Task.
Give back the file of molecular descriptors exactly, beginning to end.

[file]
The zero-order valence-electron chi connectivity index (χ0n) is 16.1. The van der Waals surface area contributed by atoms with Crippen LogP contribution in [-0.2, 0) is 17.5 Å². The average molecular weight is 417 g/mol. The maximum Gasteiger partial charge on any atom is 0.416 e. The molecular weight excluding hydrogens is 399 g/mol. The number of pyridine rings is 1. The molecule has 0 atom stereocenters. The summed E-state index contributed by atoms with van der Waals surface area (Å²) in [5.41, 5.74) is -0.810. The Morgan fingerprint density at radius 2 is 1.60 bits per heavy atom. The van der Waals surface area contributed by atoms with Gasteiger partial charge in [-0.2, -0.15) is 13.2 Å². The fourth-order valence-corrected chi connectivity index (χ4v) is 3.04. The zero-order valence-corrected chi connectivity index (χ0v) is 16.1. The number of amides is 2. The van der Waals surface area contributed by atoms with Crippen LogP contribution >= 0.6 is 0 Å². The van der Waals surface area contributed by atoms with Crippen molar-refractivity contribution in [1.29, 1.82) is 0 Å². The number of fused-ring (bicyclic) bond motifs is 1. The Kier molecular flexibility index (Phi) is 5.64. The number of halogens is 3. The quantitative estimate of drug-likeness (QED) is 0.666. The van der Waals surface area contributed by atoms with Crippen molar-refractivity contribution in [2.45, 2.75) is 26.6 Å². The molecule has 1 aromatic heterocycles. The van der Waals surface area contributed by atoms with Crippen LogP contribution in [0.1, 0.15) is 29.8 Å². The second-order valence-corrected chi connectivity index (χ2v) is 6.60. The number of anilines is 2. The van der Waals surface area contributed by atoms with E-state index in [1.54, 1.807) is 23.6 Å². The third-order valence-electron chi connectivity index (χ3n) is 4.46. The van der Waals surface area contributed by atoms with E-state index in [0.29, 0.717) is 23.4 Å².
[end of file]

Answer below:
The zero-order valence-electron chi connectivity index (χ0n) is 16.1. The van der Waals surface area contributed by atoms with Crippen LogP contribution in [-0.2, 0) is 17.5 Å². The average molecular weight is 417 g/mol. The maximum Gasteiger partial charge on any atom is 0.416 e. The molecular weight excluding hydrogens is 399 g/mol. The number of pyridine rings is 1. The molecule has 0 atom stereocenters. The summed E-state index contributed by atoms with van der Waals surface area (Å²) in [5.41, 5.74) is -0.810. The Morgan fingerprint density at radius 2 is 1.60 bits per heavy atom. The van der Waals surface area contributed by atoms with Gasteiger partial charge in [-0.2, -0.15) is 13.2 Å². The fourth-order valence-corrected chi connectivity index (χ4v) is 3.04. The zero-order valence-corrected chi connectivity index (χ0v) is 16.1. The number of amides is 2. The van der Waals surface area contributed by atoms with Crippen LogP contribution >= 0.6 is 0 Å². The van der Waals surface area contributed by atoms with Crippen molar-refractivity contribution in [1.29, 1.82) is 0 Å². The number of fused-ring (bicyclic) bond motifs is 1. The Kier molecular flexibility index (Phi) is 5.64. The number of halogens is 3. The quantitative estimate of drug-likeness (QED) is 0.666. The van der Waals surface area contributed by atoms with Crippen molar-refractivity contribution in [2.45, 2.75) is 26.6 Å². The molecule has 1 aromatic heterocycles. The van der Waals surface area contributed by atoms with Crippen LogP contribution in [0.1, 0.15) is 29.8 Å². The second-order valence-corrected chi connectivity index (χ2v) is 6.60. The number of anilines is 2. The van der Waals surface area contributed by atoms with E-state index in [1.54, 1.807) is 23.6 Å². The third-order valence-electron chi connectivity index (χ3n) is 4.46. The van der Waals surface area contributed by atoms with E-state index in [0.29, 0.717) is 23.4 Å².